The most important feature for improving build speeds is Docker’s build cache.

How does the build cache work?

Understanding Docker’s build cache helps you write better Dockerfiles that result in faster builds.

Have a look at the following example, which shows a simple Dockerfile for a program written in C.

# syntax=docker/dockerfile:1
FROM ubuntu:latest

RUN apt-get update && apt-get install -y build-essentials
COPY main.c Makefile /src/
WORKDIR /src/
RUN make build

Each instruction in this Dockerfile translates (roughly) to a layer in your final image. You can think of image layers as a stack, with each layer adding more content on top of the layers that came before it:

Image layer diagram showing the above commands chained together one after the other

Whenever a layer changes, that layer will need to be re-built. For example, suppose you make a change to your program in the main.c file. After this change, the COPY command will have to run again in order for those changes to appear in the image. In other words, Docker will invalidate the cache for this layer.

Image layer diagram, but now with the link between COPY and WORKDIR marked as invalid

If a layer changes, all other layers that come after it are also affected. When the layer with the COPY command gets invalidated, all layers that follow will need to run again, too:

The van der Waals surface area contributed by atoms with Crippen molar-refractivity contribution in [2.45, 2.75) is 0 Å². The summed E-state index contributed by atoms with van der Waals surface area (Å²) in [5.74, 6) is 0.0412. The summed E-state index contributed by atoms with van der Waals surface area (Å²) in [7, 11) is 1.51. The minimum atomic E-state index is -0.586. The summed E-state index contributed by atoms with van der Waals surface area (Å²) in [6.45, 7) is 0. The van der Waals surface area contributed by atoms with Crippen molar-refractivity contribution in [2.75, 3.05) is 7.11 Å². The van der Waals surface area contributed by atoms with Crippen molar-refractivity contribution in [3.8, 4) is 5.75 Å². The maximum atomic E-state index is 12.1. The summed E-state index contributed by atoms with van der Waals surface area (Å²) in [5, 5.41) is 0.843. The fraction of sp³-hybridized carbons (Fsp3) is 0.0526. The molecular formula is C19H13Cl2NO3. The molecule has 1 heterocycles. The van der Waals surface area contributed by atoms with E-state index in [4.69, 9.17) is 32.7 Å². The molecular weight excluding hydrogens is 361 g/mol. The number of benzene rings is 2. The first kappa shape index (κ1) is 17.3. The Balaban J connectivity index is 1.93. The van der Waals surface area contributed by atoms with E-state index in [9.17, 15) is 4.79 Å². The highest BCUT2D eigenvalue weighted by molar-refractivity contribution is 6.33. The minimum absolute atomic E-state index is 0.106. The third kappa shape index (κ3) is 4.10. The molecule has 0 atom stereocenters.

Image layer diagram, but now with all links after COPY marked as invalid

And that’s the Docker build cache in a nutshell. Once a layer changes, then all downstream layers need to be rebuilt as well. Even if they wouldn’t build anything differently, they still need to re-run.

Note

Suppose you have a RUN apt-get update && apt-get upgrade -y step in your Dockerfile to upgrade all the software packages in your Debian-based image to the latest version.

This doesn’t mean that the images you build are always up to date. Rebuilding the image on the same host one week later will still get you the same packages as before. The only way to force a rebuild is by making sure that a layer before it has changed, or by clearing the build cache using docker builder prune .

How can I use the cache efficiently?